There are two main types of camming devices included in this review — those with rigid stems, and those with flexible stems. The two types tend to be demarcated into sizes as well, with rigid stemmed designs more common for larger devices, where the rigidity is necessary to hold a heavier head in place, and the smaller sizes almost all having flexible stem designs. The two types often overlap in the middle sizes of the spectrum. Rigid stem designs, which include the Black Diamond Camalot C4s, BD Camalot Ultralights, Wild Country Friend, and DMM Dragon Cam, usually form the backbone of a climber's rack, as there are very few (or no) alternative options for protecting these sizes of cracks. Flexible stem, smaller cams, which include the Black Diamond Z4s, Wild Country Zero Friends, Metolius Ultralight Mastercams, Totem Cams, DMM Dragonflies, and FIXE Alien Revolutions, help complement the larger sizes by offering more options for small, thin cracks that can sometimes also be protected with stoppers.
All of the cams in this review have been tested extensively in the field by climbing many, many pitches on all types of rock, in locations throughout North America. We also add to this extensive testing by analyzing which cams perform best for certain functions and rate them compared to each other based upon eight separate performance metrics.
Before we take a critical deep dive, it's worth mentioning that tons of research and development have gone into every line of cams. Metolius, Wild Country, Black Diamond, DMM, and Totem have conducted extensive testing and maintain strict quality control to ensure that when properly placed in good rock, these cams will hold a fall within accordance with their specifications. 12KN is a lot of force, quite a bit more than the average climbing fall, and these handy, overbuilt tools are used in countless successful rescue operations every year, where rescuers and patients are reliant on natural anchors built with cams. Recalls on climbing hardware are common, not just due to the litigious nature of our society but also because cams are designed by climbers who know that each cam placement could be the only thing between you and a broken leg, or worse. Regardless of weight, personal preferences relating to ergonomics, or the range of each brand, all of these cams have made traditional climbing safer and more accessible, and for that, we are very grateful. Now on to the nitpicking…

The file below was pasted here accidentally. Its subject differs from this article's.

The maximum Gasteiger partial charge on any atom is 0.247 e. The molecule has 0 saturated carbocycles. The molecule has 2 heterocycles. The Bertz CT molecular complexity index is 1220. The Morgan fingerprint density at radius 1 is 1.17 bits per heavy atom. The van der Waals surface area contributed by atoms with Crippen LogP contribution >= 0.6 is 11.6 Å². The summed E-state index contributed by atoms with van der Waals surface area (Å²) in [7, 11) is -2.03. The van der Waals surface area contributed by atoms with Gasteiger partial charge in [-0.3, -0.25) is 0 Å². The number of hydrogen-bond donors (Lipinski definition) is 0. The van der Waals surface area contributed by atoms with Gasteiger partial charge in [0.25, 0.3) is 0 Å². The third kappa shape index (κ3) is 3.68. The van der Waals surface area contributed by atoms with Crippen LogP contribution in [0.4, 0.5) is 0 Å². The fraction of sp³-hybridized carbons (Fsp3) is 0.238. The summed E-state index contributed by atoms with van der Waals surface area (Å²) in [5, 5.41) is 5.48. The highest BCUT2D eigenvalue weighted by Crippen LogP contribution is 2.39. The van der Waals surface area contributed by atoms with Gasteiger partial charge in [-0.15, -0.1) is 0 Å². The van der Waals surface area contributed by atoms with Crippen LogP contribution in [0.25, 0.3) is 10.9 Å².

When you need to trust a piece of equipment as much as a climbing cam, it can feel a little counterintuitive to worry about getting a good value, but we know cost is often a factor in your purchase decisions. The Metolius Ultralight Master Cams are a solid choice if you are on the tightest of budgets. Due to their versatility and incredible durability, the Black Diamond Camalot C4s are another option that give fantastic value for the dollar.
We all know the feeling of trying to select the correct sized cam from our harness and place it while our forearms are burning, our legs are shaking, and we're looking down at a potentially long fall. For free climbing, cams need to be easy to identify, grab, engage the trigger, and place. To this end, our testers prefer a cam with a thumb loop when they are climbing at their absolute limit. A somewhat rigid stem can also make cams easier to place on the fly, as it's sometimes possible to just shove them in a crack without engaging the triggers. With a floppier cam, you will always have to engage the trigger wires. Familiar color schemes are very helpful for quickly identifying the cam on your gear loops, although this is also dependent on which cams you normally use, and how much you've practiced.